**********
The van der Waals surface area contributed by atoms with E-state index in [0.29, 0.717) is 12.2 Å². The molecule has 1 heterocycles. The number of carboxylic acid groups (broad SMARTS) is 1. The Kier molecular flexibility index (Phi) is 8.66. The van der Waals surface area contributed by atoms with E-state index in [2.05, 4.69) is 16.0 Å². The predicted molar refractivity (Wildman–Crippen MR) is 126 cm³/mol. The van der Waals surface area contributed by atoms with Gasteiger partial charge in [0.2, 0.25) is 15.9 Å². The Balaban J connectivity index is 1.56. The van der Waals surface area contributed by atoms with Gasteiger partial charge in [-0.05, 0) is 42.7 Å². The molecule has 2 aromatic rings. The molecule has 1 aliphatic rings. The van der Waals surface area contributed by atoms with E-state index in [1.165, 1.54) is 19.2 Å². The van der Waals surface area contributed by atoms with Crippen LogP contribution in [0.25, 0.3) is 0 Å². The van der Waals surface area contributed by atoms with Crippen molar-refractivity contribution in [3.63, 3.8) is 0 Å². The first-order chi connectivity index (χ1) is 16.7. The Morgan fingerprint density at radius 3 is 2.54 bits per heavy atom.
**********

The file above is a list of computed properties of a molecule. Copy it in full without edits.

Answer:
The van der Waals surface area contributed by atoms with E-state index in [0.29, 0.717) is 12.2 Å². The molecule has 1 heterocycles. The number of carboxylic acid groups (broad SMARTS) is 1. The Kier molecular flexibility index (Phi) is 8.66. The van der Waals surface area contributed by atoms with E-state index in [2.05, 4.69) is 16.0 Å². The predicted molar refractivity (Wildman–Crippen MR) is 126 cm³/mol. The van der Waals surface area contributed by atoms with Gasteiger partial charge in [0.2, 0.25) is 15.9 Å². The Balaban J connectivity index is 1.56. The van der Waals surface area contributed by atoms with Gasteiger partial charge in [-0.05, 0) is 42.7 Å². The molecule has 2 aromatic rings. The molecule has 1 aliphatic rings. The van der Waals surface area contributed by atoms with E-state index in [1.165, 1.54) is 19.2 Å². The van der Waals surface area contributed by atoms with Crippen LogP contribution in [0.25, 0.3) is 0 Å². The van der Waals surface area contributed by atoms with Crippen molar-refractivity contribution in [3.63, 3.8) is 0 Å². The first-order chi connectivity index (χ1) is 16.7. The Morgan fingerprint density at radius 3 is 2.54 bits per heavy atom.